Career Opportunities

The High-Tech Career Handbook

A weekly ComputorEdge Column and Podcast by Douglas E. Welch

I am not my tools

September 17, 2004

** Listen to this column on your computer, iPod or other audio player **

Listen | Listen (Backup)

Work in a high-tech career long enough and you will find yourself telling clients that something “cannot (easily) be done.” Each and every piece of software and hardware that you touch will have one quirk, fault, or missing feature that will make your life…interesting. Over the years, this can lead to some deeply probing questions about your own skills and abilities. Let me be the first to say that you are not your tools and their failures are not yours. Their failures can reflect on you, though, so it is important to manage them, and your client’s expectations carefully.

Rock and a hard place

I started thinking about this issue when I was wrestling with Microsoft Outlook for a client this week. We were trying to customize Outlook to produce a collection of printed calendars that closely matched an example from a friend of the client. As we worked, we also realized that fundamental differences between the needs of these people dictated some fundamental changes. It was then I began to realize the limitations of the tool we were using. We could think of changes to make that were difficult, if not impossible, to make in the program. Certain features were just not there. My frustration began to grow, as did my clients.
Eventually, I was able to prove to myself, and the client, that the problems were with the program. We came to the conclusion, together, that we weren’t flawed in our own thinking and, thankfully, the client saw that it wasn’t a case of poor skills on my part. Still, while this situation is working out, flawed software and hardware can sometimes trap you between a rock and a hard place.

Explain, don’t blame

When you start running up against problems like this, your first inclination might be to vocally, and colorfully, blame the software, the programmer or the CEO of the company. Don’t do it. Instead, direct your attention at researching the program as deeply as possible and then explaining to the client what is standing in the way. Explain exactly what you are trying to do or what feature/setting seems to be missing.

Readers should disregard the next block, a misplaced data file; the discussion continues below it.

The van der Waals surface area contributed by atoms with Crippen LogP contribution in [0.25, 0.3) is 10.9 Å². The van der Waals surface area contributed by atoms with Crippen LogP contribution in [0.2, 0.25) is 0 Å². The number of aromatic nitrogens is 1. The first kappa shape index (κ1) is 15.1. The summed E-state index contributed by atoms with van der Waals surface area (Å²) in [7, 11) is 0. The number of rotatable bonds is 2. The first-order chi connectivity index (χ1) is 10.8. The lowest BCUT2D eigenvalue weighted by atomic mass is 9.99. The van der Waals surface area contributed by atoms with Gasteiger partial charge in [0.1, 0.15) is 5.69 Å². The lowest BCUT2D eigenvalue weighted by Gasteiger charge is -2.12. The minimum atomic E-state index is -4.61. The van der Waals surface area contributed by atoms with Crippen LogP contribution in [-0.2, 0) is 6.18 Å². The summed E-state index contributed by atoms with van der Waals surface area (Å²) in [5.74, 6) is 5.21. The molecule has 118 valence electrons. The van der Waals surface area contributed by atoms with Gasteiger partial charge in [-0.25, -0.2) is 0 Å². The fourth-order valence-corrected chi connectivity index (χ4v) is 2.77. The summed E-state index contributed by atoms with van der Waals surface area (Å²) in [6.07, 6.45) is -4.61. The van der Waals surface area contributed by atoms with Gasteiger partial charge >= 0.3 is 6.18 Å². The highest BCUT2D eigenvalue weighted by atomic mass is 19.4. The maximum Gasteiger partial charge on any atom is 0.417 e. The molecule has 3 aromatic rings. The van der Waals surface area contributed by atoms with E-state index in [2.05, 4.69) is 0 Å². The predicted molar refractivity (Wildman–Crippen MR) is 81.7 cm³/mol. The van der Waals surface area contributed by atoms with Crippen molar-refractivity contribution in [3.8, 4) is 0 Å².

Sometimes, after a little digging, you will find a way to address the issue. At others, you may find yourself at a dead end. It happens. While you can promise the client that you will keep looking for a solution, you should make it clear that the problem resides in the product and, despite your best efforts, it cannot currently be solved. You can then start looking for some form of “work-around” to get close to the client’s needs.

Believe in yourself

The most important thought to keep in your head during this process is , “I am doing the best work possible.” I know that I often internalize the failings of the software or the computer as an indictment of my own poor skills. I can even hear that voice inside my head saying, “You should be able to solve this. What kind of computer consultant are you?” If you find yourself in a similar situation, you need to step away from the problem and re-adjust your thinking. There is, at least, a 50-50 chance that there is a flaw in the product. You shouldn’t start belittling yourself – or inviting your client to do so -- until you have attempted some research on the problem. Just because your tools may be flawed, doesn’t mean that you are.

A quick search of the Internet, or the manufacturer’s web site should turn up some information. Even the lack of information on your problem can be useful. It gives you a feeling of how esoteric the problem might be. It either means the problem is very rare, or the solution is so obvious that there is no need to post anything on the Internet about it. You job is to try and discover which one it is.

Don’t take the flaws of computer tools personally. Every program is flawed in some way, and sometimes this can impact your work. Don’t take these flaws as an indication that your skills are somehow lacking. Take them as an obstacle that you must go over, around or through. Your self-respect and self-image as a high-tech worker should not be tied up with the flawed tools we all use. Let the flaws belong to themselves. As long as you are doing the best work you are capable of doing, no one can fault you, your skills or your abilities. Not even you.

Podcast Feed

Subscribe with iTunes!